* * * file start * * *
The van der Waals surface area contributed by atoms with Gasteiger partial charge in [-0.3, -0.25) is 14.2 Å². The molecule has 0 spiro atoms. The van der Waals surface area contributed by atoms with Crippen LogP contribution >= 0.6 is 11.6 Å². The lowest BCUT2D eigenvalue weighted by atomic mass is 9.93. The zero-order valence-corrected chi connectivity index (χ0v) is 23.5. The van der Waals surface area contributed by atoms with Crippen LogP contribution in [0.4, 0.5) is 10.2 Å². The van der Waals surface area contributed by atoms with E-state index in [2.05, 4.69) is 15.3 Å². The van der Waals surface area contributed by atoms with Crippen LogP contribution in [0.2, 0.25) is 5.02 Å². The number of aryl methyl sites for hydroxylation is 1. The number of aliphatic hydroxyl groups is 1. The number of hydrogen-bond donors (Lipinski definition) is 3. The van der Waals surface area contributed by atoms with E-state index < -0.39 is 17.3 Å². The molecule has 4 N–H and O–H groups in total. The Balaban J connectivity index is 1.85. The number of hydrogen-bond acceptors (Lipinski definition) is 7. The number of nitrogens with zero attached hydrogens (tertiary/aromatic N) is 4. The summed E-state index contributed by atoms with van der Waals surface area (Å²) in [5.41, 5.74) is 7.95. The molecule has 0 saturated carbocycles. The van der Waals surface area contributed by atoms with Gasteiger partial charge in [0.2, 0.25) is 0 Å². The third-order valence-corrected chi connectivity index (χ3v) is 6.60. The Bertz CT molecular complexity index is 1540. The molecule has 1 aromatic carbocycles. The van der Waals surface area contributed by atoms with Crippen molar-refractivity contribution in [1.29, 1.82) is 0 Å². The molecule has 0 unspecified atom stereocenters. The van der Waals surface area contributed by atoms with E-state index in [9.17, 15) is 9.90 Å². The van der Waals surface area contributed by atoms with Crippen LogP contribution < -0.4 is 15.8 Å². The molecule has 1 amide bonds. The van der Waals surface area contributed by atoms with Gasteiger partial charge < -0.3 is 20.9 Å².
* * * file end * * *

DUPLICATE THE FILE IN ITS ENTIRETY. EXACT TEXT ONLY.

The van der Waals surface area contributed by atoms with Gasteiger partial charge in [-0.3, -0.25) is 14.2 Å². The molecule has 0 spiro atoms. The van der Waals surface area contributed by atoms with Crippen LogP contribution >= 0.6 is 11.6 Å². The lowest BCUT2D eigenvalue weighted by atomic mass is 9.93. The zero-order valence-corrected chi connectivity index (χ0v) is 23.5. The van der Waals surface area contributed by atoms with Crippen LogP contribution in [0.4, 0.5) is 10.2 Å². The van der Waals surface area contributed by atoms with E-state index in [2.05, 4.69) is 15.3 Å². The van der Waals surface area contributed by atoms with Crippen LogP contribution in [0.2, 0.25) is 5.02 Å². The number of aryl methyl sites for hydroxylation is 1. The number of aliphatic hydroxyl groups is 1. The number of hydrogen-bond donors (Lipinski definition) is 3. The van der Waals surface area contributed by atoms with E-state index < -0.39 is 17.3 Å². The molecule has 4 N–H and O–H groups in total. The Balaban J connectivity index is 1.85. The number of hydrogen-bond acceptors (Lipinski definition) is 7. The number of nitrogens with zero attached hydrogens (tertiary/aromatic N) is 4. The summed E-state index contributed by atoms with van der Waals surface area (Å²) in [5.41, 5.74) is 7.95. The molecule has 0 saturated carbocycles. The van der Waals surface area contributed by atoms with Gasteiger partial charge in [0.2, 0.25) is 0 Å². The third-order valence-corrected chi connectivity index (χ3v) is 6.60. The Bertz CT molecular complexity index is 1540. The molecule has 1 aromatic carbocycles. The van der Waals surface area contributed by atoms with Crippen molar-refractivity contribution in [1.29, 1.82) is 0 Å². The molecule has 0 unspecified atom stereocenters. The van der Waals surface area contributed by atoms with E-state index in [9.17, 15) is 9.90 Å². The van der Waals surface area contributed by atoms with Crippen LogP contribution < -0.4 is 15.8 Å². The molecule has 1 amide bonds. The van der Waals surface area contributed by atoms with Gasteiger partial charge < -0.3 is 20.9 Å².